Parkinsons Disease In Women
Until recently, little has been written regarding the effect that gender has on the development and management of Parkinsons disease.
Current research has focused mainly on the impact that sex hormones have on the development of Parkinsons disease. Less has been written on the impact that Parkinsons disease has on menstruation, pregnancy and menopause. This article will review the most recent information on both the affect that Parkinsons disease has on women and the impact that gender has on Parkinsons disease.
While Parkinsons disease is usually thought of as a disease of the elderly, approximately 3-5% of women diagnosed with this disorder are under the age of 50. A large number of these women are still experiencing regular menstrual cycles. Studies that have reviewed the effect of hormone fluctuations and menstruation on Parkinsons disease have noted an impact of the menstrual cycle on disease control. During menstruation women described increasing Parkinsonian symptoms, decreasing medication responsiveness and increased off times. They also complain of increased fatigue, cramps and heavier menstrual flow. This can lead to occasional humiliating self-care issues due to worsening dexterity.
Read Also: Does Parkinson’s Cause Double Vision
What Causes Motor Fluctuations
Motor fluctuations are caused by a drop in brain levels of dopamine, the chemical that helps your body move smoothly. When you have Parkinson’s, your nerve cells no longer make enough of it.
Taking levodopa acts as a replacement for the dopamine, but as the medicine wears off, the levels of the chemical in your brain drop again. Early in the disease, nerve cells in your brain are able to make enough dopamine so that you don’t have any Parkinson’s symptoms when levodopa wears off.
As your Parkinson’s advances, these nerve cells start to break down. When that happens, your brain can no longer make up for the drop in dopamine levels when your medicine wears off. That’s when you’ll start to notice a return of symptoms like stiffness, tremor, tiredness, or mood changes.
Another reason you might get motor fluctuations is that you have slow movement through your digestive system. That means medicines like levodopa can’t get absorbed from your gut as quickly as they once did.
What Causes On/off Episodes In Parkinson’s Disease
On/off episodes, also known as off time, typically happen more often as Parkinson’s disease progresses, and levodopa becomes less effective.
Carbidopa/levodopa is considered the gold standard in Parkinson’s disease treatment, meaning it’s the most effective for treating motor symptoms, such as tremor, rigidity, and bradykinesia . Levodopa works by crossing the blood-brain barrier and converting into dopamine, low levels of which are believed to be the cause of Parkinson’s symptoms. Adding carbidopa to levodopa helps prevent levodopa from breaking down before it crosses into the brain, which helps reduce side effects like nausea and vomiting.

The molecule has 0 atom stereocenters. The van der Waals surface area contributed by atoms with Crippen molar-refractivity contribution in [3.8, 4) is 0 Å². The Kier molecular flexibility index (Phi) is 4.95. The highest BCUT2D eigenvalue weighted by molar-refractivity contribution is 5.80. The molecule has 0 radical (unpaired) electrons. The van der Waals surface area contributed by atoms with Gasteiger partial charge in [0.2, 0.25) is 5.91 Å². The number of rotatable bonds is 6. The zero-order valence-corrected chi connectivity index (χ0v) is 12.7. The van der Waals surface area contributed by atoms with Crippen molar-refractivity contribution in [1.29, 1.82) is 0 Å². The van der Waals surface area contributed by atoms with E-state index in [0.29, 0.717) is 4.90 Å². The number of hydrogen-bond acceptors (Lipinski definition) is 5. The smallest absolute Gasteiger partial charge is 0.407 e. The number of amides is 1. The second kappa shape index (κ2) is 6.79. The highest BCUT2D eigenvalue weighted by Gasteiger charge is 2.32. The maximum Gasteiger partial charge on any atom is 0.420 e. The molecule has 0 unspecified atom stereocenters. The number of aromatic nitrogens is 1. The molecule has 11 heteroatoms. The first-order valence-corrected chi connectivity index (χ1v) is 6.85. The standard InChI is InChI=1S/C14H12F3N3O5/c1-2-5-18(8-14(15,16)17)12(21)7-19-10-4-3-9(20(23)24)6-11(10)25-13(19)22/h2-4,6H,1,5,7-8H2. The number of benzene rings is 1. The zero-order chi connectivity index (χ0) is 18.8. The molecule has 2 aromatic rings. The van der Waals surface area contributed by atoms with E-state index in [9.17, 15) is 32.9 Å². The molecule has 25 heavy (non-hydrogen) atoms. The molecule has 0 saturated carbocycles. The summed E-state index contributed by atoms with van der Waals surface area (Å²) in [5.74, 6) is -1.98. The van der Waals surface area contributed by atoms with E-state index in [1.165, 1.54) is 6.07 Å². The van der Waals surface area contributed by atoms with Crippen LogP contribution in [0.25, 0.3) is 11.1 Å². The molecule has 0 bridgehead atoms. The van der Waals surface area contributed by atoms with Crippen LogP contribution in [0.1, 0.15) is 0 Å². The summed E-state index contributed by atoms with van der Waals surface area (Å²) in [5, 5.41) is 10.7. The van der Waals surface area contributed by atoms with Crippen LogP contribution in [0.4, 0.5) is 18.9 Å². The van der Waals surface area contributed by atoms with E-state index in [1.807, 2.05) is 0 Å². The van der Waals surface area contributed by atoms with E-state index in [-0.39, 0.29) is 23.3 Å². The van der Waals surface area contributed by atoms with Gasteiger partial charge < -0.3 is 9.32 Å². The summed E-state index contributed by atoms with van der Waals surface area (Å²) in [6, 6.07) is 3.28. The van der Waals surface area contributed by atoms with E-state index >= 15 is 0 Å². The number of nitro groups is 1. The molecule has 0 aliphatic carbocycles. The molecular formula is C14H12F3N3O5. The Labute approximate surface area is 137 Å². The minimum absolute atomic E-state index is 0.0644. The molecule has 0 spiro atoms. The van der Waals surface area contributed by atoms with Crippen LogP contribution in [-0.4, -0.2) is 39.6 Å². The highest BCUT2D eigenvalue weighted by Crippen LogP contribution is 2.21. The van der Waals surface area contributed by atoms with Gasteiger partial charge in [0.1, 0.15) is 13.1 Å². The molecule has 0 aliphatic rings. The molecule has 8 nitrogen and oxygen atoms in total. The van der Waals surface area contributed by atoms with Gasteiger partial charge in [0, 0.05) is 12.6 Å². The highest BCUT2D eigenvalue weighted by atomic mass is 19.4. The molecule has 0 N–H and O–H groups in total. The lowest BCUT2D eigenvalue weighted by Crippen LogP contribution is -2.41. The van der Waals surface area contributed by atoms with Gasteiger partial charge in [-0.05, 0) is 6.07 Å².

Some people who have Parkinsons start taking levodopa at around three doses per day. If you start experiencing off episodes, your doctor may increase your dose to four or more times per day.
Off time is common: According to patient surveys, around half of patients who take levodopa report experiencing wearing off periods. Of those patients, 25% experience it 3 to 6 hours per day, and 52% have symptoms for 1 to 3 hours a day.
You May Like: Tardive Dyskinesia Vs Parkinson’s
Keeping A Motor Diary
You can help your doctor understand how effective your medications are by keeping diary. Typically a motor diary, or wearing off diary, will include details such as:
- the times of day when you take your Parkinsons medication
- the times of day when you have good symptom control
- which symptoms re-emerge during the day and when
- what symptoms you experience at night
- any other complications you may experience, such as dyskinesia, and their relation to when you take your medication
- it can also be useful to note the timing of meals, drinks and snacks. Make a note of whether eating certain foods affects your symptom control protein, for example, can interfere with the absorption of some medications.
For a sample diary and information on keeping one see Keeping a diary.
Parkinsons Disease Is A Progressive Neurodegenerative Multisystem Disease1
Parkinsons disease is a multisystem disorder typically defined by a progressive loss of dopaminergic neurons in the substantia nigra.1,2 By the time of diagnosis, individuals have lost a significant number of dopaminergic neuronsevidence suggests 60-80% of dopaminergic neurons degenerate before clinical features emerge.23 As PD progresses, neurodegeneration continues, with further loss of dopaminergic neurons and dopamine.2 The progression of disease reduces the brains ability to store and release dopamine when it is needed.2,3
The characteristic motor symptoms of Parkinson’s disease are bradykinesia, tremor and rigidity, all of which are related to the degeneration of dopaminergic neurons in the substantia nigra. However, these symptoms are only one aspect of this multifaceted and complex disorder. It is now suggested that Parkinson’s related degeneration is widespread in both the central and peripheral nervous systems.1
Evidence is mounting that many non-nigral sites produce a number of clinical signs and symptoms of Parkinsons disease.1
Read Also: Is Essential Tremor Related To Parkinson
How Is The On/off Treated
Many of the strategies that can be used to treat Wearing-off effects can also be tried when someone is experiencing On/Off fluctuations, such as ensuring that you are taking your medication correctly, taking them with plenty of fluid and avoiding food at tablet time.
If your On/Off fluctuations are very bothersome, your doctor or PDNS may suggest a change in medication timing, dosage or type. Your doctor may advise you to try an enzyme inhibitor, or a long acting dopamine agonist to give smoother control of your symptoms, a concept devised to achieve a continuous delivery of dopamine to the brain. This continuous delivery of dopamine could also be achieved by the use of Apomorphine or Duodopa. For more information, speak to your doctor or PDNS, and see our information sheet: Medications and Parkinsons.